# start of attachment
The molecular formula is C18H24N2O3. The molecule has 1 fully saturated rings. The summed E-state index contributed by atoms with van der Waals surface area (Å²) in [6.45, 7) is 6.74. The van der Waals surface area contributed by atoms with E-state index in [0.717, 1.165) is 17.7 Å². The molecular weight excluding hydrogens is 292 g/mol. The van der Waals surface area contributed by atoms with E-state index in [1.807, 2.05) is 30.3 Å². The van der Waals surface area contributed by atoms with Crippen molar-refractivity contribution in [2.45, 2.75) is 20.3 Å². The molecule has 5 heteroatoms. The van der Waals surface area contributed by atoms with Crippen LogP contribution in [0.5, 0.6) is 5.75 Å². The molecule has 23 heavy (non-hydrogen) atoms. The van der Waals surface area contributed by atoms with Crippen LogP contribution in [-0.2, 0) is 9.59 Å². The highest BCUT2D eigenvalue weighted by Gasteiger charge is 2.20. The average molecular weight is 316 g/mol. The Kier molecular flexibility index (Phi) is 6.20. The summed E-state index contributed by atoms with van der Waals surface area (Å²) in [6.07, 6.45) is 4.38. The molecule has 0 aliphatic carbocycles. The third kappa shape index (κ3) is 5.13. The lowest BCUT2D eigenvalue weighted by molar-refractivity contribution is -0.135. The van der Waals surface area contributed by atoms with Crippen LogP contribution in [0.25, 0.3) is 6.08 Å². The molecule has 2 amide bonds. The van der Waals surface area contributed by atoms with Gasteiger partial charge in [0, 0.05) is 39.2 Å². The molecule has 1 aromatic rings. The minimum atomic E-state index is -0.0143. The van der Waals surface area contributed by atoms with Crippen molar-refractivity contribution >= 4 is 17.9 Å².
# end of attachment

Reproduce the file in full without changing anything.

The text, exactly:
The molecular formula is C18H24N2O3. The molecule has 1 fully saturated rings. The summed E-state index contributed by atoms with van der Waals surface area (Å²) in [6.45, 7) is 6.74. The van der Waals surface area contributed by atoms with E-state index in [0.717, 1.165) is 17.7 Å². The molecular weight excluding hydrogens is 292 g/mol. The van der Waals surface area contributed by atoms with E-state index in [1.807, 2.05) is 30.3 Å². The van der Waals surface area contributed by atoms with Crippen molar-refractivity contribution in [2.45, 2.75) is 20.3 Å². The molecule has 5 heteroatoms. The van der Waals surface area contributed by atoms with Crippen LogP contribution in [0.5, 0.6) is 5.75 Å². The molecule has 23 heavy (non-hydrogen) atoms. The van der Waals surface area contributed by atoms with Crippen LogP contribution in [-0.2, 0) is 9.59 Å². The highest BCUT2D eigenvalue weighted by Gasteiger charge is 2.20. The average molecular weight is 316 g/mol. The Kier molecular flexibility index (Phi) is 6.20. The summed E-state index contributed by atoms with van der Waals surface area (Å²) in [6.07, 6.45) is 4.38. The molecule has 0 aliphatic carbocycles. The third kappa shape index (κ3) is 5.13. The lowest BCUT2D eigenvalue weighted by molar-refractivity contribution is -0.135. The van der Waals surface area contributed by atoms with Crippen LogP contribution in [0.25, 0.3) is 6.08 Å². The molecule has 2 amide bonds. The van der Waals surface area contributed by atoms with Gasteiger partial charge in [0, 0.05) is 39.2 Å². The molecule has 1 aromatic rings. The minimum atomic E-state index is -0.0143. The van der Waals surface area contributed by atoms with Crippen molar-refractivity contribution >= 4 is 17.9 Å².